I agree with a lot of the comments here. I was traveling early in the day to an appointment 180 miles away from home. I stopped and took a quick snapshot of what I saw. I would have used different settings had I not been pressed for time. I usually shoot landscape at ISO 100 with the lens stopped down and use a tripod with a remote release. The bright/dark areas in this shot....wow....a good camera/photographer test. I agree I could have done better.
 
Joined
May 27, 2013
Messages
3,139
Location
Cornpatch
This same phenomenon is harked by the we-never-went-to-the-moon conspirators when discussing the réseau plate feducial markers in the lunar-surface images being washed out.

f0537.png
Subscribe to see EXIF info for this image (if available)
 
Joined
Oct 24, 2017
Messages
56
If you have the raw file available I’d love to play with it and see what’s there. Shooting a direct into the sun shot can be particularly hard at first, until you learn the tricks so to speak. As stated previously, it’s much better (and easier) to bring detail back form an underexposed shot that to dial it down from an overexposed one. Next time, expose for the brightest part of the sky and bring back the shadows in post. Or, even better.. learn how to shoot a HDR shot. It’s really quite easy, especially in Lightroom. If you aren’t sure how to do these, reach out and I’d be happy to teach you
I'll share the RAW file. How can I get it to you? What is your Email address?
 
Joined
Sep 13, 2007
Messages
19,756
Location
Northern VA suburb of Washington, DC
I was traveling early in the day to an appointment 180 miles away from home.

If I had been in that situation in a rush and 100% on my game (the latter rarely happens), I would have set the camera before putting it in the car to Aperture Priority, Aperture f/8, Auto ISO including whatever minimum shutter speed would be needed to handhold the camera, and exposure compensation to zero. Those settings would have prepared me for quickly taking landscape shots.

After taking the first shot, I would have quickly checked the histogram. If the image wasn't ideally exposed, I would have adjusted the exposure compensation and repeated that process until I had at least one ideal exposure. All of that would have taken just seconds, which needs to happen not just because I would have needed to get to my appointment but also because of the potential for rapidly changing light that might quickly become less desirable.
 
Last edited:
Joined
Jan 15, 2010
Messages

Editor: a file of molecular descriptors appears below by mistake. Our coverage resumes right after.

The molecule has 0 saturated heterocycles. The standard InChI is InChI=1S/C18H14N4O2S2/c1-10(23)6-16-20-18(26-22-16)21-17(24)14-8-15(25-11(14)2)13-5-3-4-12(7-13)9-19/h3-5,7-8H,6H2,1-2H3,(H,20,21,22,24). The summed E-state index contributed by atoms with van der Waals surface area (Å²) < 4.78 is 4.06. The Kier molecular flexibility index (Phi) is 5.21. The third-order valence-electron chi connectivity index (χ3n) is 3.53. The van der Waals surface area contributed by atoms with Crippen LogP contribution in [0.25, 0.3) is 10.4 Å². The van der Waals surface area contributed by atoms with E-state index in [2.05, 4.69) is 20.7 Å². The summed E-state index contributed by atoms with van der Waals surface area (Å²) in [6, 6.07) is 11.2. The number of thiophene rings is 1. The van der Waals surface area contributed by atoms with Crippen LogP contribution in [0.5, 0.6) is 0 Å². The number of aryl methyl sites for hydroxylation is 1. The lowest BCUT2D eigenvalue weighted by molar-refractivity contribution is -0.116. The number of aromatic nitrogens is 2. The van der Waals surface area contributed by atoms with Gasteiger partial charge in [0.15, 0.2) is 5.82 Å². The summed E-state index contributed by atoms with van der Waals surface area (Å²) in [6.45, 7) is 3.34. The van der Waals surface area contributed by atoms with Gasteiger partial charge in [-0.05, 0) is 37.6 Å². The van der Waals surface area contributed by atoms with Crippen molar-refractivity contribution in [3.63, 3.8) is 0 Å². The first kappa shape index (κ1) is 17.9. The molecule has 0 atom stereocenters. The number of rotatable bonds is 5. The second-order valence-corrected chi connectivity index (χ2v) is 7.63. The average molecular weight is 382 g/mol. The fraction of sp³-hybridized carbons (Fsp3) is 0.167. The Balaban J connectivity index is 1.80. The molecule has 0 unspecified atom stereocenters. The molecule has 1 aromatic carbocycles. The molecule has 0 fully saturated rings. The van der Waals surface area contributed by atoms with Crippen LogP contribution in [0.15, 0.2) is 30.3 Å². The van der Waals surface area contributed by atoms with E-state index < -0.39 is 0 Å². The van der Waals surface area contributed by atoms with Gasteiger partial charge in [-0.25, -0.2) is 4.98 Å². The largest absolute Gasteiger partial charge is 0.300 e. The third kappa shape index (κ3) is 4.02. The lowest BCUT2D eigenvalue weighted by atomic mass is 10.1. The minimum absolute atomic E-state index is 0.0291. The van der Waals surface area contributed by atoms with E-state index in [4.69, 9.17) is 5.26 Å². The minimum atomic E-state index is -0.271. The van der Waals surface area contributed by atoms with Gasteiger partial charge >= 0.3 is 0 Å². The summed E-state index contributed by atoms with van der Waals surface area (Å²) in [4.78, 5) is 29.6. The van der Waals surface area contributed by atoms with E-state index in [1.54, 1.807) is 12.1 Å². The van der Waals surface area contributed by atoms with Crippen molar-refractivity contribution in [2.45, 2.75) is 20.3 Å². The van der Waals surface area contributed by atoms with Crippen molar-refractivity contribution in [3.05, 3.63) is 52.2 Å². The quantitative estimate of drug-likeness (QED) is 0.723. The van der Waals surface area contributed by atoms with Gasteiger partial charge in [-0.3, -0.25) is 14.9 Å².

3,977
Location
UK
..... Was my ISO setting too high?

Aperture: f/6.7
Shutter Speed: 1/1500s

Exposure Comp.: +1.0EV

ISO Sensitivity: ISO 1600

Color Space: sRGB
ISO setting too high - Probably as you have now lost approx 5 stops of DR including the exposure compensation. So your D750 has an approx. DR range of say 12 stops and you are now down to 7 stops. If you had used the cameras native ISO 100 (?) then metered and compensated for the highlight (say +3EV) then you may have had much more to play with in the shadow areas while still being inside camera clipping point.

For landscape shots try to shoot at native ISO (100?) put the camera on a tripod and use a release. Also shoot in raw rather than JPEG. Under the conditions you were shooting at you would arrive at an exposure around 1/60 sec f/8 for a similar result, but if you had metered the highlights (spot meter) and adjusted to compensate for highlight then you would have been able to retain much more shadow detail utilising the cameras maximum dynamic range.

It is possible that you would still need to bracket to bring up the shadow detail to a desired level.

Using raw setting sRGB or Adobe RGB is irrelevant as it is ignored.
 
Joined
May 5, 2005
Messages
24,352
Location
SW Virginia
ISO setting too high - Probably as you have now lost approx 5 stops of DR including the exposure compensation. So your D750 has an approx. DR range of say 12 stops and you are now down to 7 stops.

Actually only 8 stops per Bill Claff's measurements, but that's sort of quibbling. I say "sort of" because a stop is a doubling of light as we know. So a loss of four stops means the DR is reduced by a fraction of 1/2^4 = 1/16.

i.e. the camera sensor can collect roughly 1/16 as much light without unacceptable noise at iso 1600 vs iso 100.
 
Links on this page may be to our affiliates. Sales through affiliate links may benefit this site.
Nikon Cafe is a fan site and not associated with Nikon Corporation.
Forum post reactions by Twemoji: https://github.com/twitter/twemoji
Forum GIFs powered by GIPHY: https://giphy.com/
Copyright © Amin Forums, LLC
Top Bottom